Coming to a new country includes many new experiences and plenty of choices to make. Usually, people look back at their trip, exchange, expat life or something else, and see many things they would have done differently.
Due to COVID-19 coming to a new country might be even more hectic, with guidelines changing by the day.
All things pile up and it becomes difficult to stay up to date and make all the right choices at the right time. That’s why we at Graduateships try and help you out with some useful information.
In our article about going abroad on exchange, there are already listed some of the opportunities and challenges you face, that cover the more overarching themes of coming to a new country.
You can read the whole article about pros and cons of going abroad as part of your graduate programme.
However, there are also many “small” things, which you would like to get right to not get a hassle out of it later.
Therefore, we will in the following go through larger and minor topics. In this first edition of our series on settling into Denmark, we cover applying for a job, taxes and SU (the public ‘support money’ you can receive).
It is not a secret that Denmark is a quite expensive country to live in and if you plan on having a bit of fun and seeing some of the country, you either need a well-stocked savings account, or, more rewarding, find a job. In Denmark it is common to have some sort of student position that you attend simultaneously with your studies. For instance, Graduateships has right now two paid intern positions for our content and social media departments.
It is global practice, that recruiters find job experience very important. That is also the case when you apply for jobs while studying. This of course leads to the chicken-and-egg problem – how can you get experience, if it takes a job to get that experience, but you need experience to get a job.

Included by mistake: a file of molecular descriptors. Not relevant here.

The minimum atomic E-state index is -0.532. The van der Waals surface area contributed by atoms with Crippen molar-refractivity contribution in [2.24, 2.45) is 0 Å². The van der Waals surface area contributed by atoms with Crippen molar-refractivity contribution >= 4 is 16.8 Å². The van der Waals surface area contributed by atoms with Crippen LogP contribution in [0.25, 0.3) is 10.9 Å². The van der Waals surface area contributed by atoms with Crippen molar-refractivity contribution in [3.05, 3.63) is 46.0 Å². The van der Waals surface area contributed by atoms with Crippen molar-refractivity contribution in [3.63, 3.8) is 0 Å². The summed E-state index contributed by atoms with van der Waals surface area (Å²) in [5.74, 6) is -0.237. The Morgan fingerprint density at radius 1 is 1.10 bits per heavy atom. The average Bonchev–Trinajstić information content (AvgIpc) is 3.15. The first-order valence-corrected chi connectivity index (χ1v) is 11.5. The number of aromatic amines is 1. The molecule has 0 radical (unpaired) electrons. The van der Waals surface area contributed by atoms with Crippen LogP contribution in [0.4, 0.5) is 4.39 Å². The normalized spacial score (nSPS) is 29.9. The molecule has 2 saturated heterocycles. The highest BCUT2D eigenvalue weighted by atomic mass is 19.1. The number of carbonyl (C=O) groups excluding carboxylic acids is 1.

There is no easy way around it, unless you can utilize your still young network, which might even have to work cross-borders. If you are not gifted with friends or family that can land you a student position, another option is to show good grades, fiery spirits and personality, for instance how you engaged as your high school’s news editor.
The job might seem like a time-consuming activity in your already hectic studies, but it is an investment for the future.
This is because experience only becomes more important when you will apply for your first real job after your studies.
Don’t just take our word for it, but all the recruiters Graduateships have recently interviewed.
|Recruiter||Title||Company||Interview year (click the year for link)|
|Ditte Mi Petræus||Recruitment Specialist||Demant||2020|
|Caroline Sehested||Former People & Organisation Director||Novo Nordisk||2020|
|Ashlee Shaun Meyer||Talent Development Consultant||TDC||2020|
|Emily Nowicki||Talent Attraction Advisor||PwC||2020|
|Mette Bruun Hesselvig||Graduate Programme Manager||GN Store Nord||2020|
As even the student positions are in heavy competition among students, you often need to make the extra effort to obtain them. One trick to achieve your application being remembered, is to call the contact person in the job post. It is a ‘public secret’ among Danes, that many foreigners unfortunately are not told about.
Although it can seem like overkill, you will guaranteed stand out since many (foreign) applicants only send their CV and cover letter and doesn’t walk the extra mile. Take the time to ask challenging questions for the recruiters that might not be covered in the job post or that you would like to get emphasized.
It shows a deeper commitment to the application and saves you from the recruiters’ idea that you did not change much more than the name of the company for your application.
Obviously, it is everyone’s dream to get the job in the field that they are studying in, however it might be tricky. Many companies require fluency in Danish when they are recruiting new employees.